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One in four Israelis preferred cease-fire as soon as possible and accepted it.

by Pini Herman

November 19, 2012 | 10:52 am

A new survey (11/19/12) by The Israeli Center for Political Training reported by Arutz 7 reported that 26% of Israelis prefer to see a cease-fire put into place as soon as possible. This is significantly higher than the (11/18/12) 16% felt that Israel should agree to a cease fire in a survey fielded by iPanel ShiluvMillwardBrown.  

While different surveys will vary, if both surveys utilized sound methodology, this is a significant shift in the number of Israelis who are now for a ceasefire.

Both surveys agree that almost half of Israelis are still in favor of continuing the campaign, even if it leads to a ground operation.  As I do not have access to the detailed polling data, it is difficult to say which segment of the population is shifting most to supporting a ceasefire in the Pillars of Defense operation, now in its seventh day.

After the ceasefire was agreed on a snap poll on Wednesday 11/21/12 in the evening by Israeli Channel 2 covered by the TimesofIsrael found attitudes remained pretty much the same:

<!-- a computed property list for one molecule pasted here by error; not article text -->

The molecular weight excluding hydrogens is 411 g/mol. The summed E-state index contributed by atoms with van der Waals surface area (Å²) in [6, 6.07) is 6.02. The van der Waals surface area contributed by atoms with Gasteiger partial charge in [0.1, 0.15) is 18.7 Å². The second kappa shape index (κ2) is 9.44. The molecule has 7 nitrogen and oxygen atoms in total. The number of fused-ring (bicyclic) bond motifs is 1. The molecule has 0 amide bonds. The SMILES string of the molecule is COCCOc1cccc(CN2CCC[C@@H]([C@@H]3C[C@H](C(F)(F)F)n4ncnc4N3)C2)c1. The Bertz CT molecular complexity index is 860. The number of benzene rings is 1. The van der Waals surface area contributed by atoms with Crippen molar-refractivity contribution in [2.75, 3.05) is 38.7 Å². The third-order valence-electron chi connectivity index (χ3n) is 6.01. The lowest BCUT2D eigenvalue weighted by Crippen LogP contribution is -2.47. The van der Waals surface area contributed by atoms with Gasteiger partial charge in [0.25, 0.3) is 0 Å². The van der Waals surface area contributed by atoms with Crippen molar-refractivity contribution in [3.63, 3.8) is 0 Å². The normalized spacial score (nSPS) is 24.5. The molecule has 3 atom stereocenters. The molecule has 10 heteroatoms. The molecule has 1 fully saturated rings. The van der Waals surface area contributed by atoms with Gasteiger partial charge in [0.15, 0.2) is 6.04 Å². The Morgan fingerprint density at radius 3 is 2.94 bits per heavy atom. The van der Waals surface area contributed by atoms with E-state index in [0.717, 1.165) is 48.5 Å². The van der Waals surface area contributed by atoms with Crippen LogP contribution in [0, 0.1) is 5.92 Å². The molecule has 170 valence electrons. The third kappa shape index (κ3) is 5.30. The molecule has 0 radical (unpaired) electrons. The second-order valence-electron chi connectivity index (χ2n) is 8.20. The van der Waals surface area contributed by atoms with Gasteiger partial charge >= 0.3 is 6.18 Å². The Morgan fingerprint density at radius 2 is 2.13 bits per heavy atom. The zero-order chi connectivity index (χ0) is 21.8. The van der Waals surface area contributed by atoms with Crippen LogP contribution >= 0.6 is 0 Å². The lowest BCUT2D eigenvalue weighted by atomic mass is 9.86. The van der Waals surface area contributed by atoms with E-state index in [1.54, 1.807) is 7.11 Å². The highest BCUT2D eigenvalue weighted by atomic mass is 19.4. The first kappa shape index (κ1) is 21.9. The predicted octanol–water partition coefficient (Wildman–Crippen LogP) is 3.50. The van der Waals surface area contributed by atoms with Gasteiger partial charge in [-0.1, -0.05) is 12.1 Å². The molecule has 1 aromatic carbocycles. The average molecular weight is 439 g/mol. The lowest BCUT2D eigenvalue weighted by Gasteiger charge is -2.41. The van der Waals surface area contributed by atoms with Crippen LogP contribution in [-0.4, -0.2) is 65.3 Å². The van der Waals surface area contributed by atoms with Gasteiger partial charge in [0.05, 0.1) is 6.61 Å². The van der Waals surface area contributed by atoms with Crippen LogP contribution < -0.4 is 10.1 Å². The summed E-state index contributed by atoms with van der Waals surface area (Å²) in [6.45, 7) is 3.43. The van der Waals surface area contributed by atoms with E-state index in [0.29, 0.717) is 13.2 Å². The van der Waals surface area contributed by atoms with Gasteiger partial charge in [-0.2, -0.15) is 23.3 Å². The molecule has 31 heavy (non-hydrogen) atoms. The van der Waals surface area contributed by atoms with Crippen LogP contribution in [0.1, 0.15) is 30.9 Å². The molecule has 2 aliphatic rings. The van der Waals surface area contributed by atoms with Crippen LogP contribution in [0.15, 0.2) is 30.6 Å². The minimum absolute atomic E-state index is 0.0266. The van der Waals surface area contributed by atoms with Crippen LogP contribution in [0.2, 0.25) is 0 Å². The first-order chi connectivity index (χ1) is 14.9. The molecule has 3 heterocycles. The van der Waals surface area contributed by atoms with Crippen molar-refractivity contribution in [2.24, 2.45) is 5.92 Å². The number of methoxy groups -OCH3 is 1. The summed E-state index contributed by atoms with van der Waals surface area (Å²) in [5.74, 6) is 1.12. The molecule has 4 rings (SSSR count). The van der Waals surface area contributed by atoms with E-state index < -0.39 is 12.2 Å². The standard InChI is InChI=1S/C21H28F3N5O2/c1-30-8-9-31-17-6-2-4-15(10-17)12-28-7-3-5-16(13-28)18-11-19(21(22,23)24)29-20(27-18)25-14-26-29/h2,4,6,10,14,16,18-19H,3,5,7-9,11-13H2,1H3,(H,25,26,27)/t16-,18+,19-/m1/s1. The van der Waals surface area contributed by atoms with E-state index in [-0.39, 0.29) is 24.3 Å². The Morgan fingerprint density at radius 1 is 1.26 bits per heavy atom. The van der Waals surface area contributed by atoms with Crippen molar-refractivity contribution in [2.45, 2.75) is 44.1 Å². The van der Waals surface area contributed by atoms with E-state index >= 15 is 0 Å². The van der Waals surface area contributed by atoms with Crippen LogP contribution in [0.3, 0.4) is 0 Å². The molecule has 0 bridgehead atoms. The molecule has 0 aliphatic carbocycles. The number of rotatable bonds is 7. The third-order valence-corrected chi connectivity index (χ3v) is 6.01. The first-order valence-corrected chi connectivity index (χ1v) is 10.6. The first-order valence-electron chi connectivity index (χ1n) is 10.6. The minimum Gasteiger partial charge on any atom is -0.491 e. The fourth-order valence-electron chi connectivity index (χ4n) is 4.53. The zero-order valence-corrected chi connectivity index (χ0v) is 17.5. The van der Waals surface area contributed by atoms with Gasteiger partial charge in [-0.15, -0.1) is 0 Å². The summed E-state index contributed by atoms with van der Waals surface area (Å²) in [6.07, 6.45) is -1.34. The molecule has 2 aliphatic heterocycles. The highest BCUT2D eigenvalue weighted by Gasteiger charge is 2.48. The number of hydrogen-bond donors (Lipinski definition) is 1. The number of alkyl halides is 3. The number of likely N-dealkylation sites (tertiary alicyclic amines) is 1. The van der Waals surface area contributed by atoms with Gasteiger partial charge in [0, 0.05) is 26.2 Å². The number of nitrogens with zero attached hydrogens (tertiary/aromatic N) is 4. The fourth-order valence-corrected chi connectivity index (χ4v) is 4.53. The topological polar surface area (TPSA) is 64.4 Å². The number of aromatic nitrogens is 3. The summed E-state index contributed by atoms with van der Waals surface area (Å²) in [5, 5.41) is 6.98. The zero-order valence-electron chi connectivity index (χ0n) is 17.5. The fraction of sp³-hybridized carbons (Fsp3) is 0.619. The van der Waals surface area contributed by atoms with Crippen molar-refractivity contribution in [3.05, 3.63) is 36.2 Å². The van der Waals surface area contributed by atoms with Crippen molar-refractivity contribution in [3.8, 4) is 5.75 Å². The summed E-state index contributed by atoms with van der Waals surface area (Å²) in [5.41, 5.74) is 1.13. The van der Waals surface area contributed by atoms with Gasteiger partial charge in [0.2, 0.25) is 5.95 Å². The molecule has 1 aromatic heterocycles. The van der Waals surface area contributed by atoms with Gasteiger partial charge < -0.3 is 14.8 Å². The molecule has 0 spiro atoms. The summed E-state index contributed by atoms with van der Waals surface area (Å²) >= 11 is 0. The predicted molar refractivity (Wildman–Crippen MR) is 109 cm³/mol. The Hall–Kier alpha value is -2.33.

8:53 pm
A Channel 2 snap poll finds that 70 percent of the Israeli public does not support signing a ceasefire with Hamas, while 24% are in favor of it. Six percent say they don’t know.

Asked how long they believe the ceasefire will hold, 64% say they think it will last a short while, 24% say it won’t last at all, and 7% say it will last for a long time.

Asked if Operation Pillar of Defense reinstated Israel’s deterrence, 58% say it has been strengthened, 15% say it was weakened and 26% say it hasn’t changed.

Pini Herman, PhD. has served as Asst. Research Professor at the University of Southern California Dept. of Geography,  Adjunct Lecturer at the USC School of Social Work,  Research Director at the Jewish Federation of Greater Los Angeles following Bruce Phillips, PhD. in that position (and author of the “most recent” 15 year old study of the LA Jewish population which was the third most downloaded study from Berman Jewish Policy Archive in 2011) and is a past President of the Movable Minyan a lay-lead independent congregation in the 3rd Street area. Currently he is a principal of Phillips and Herman Demographic Research. To email Pini: pini00003@gmail.com To follow Pini on Twitter:

 

 

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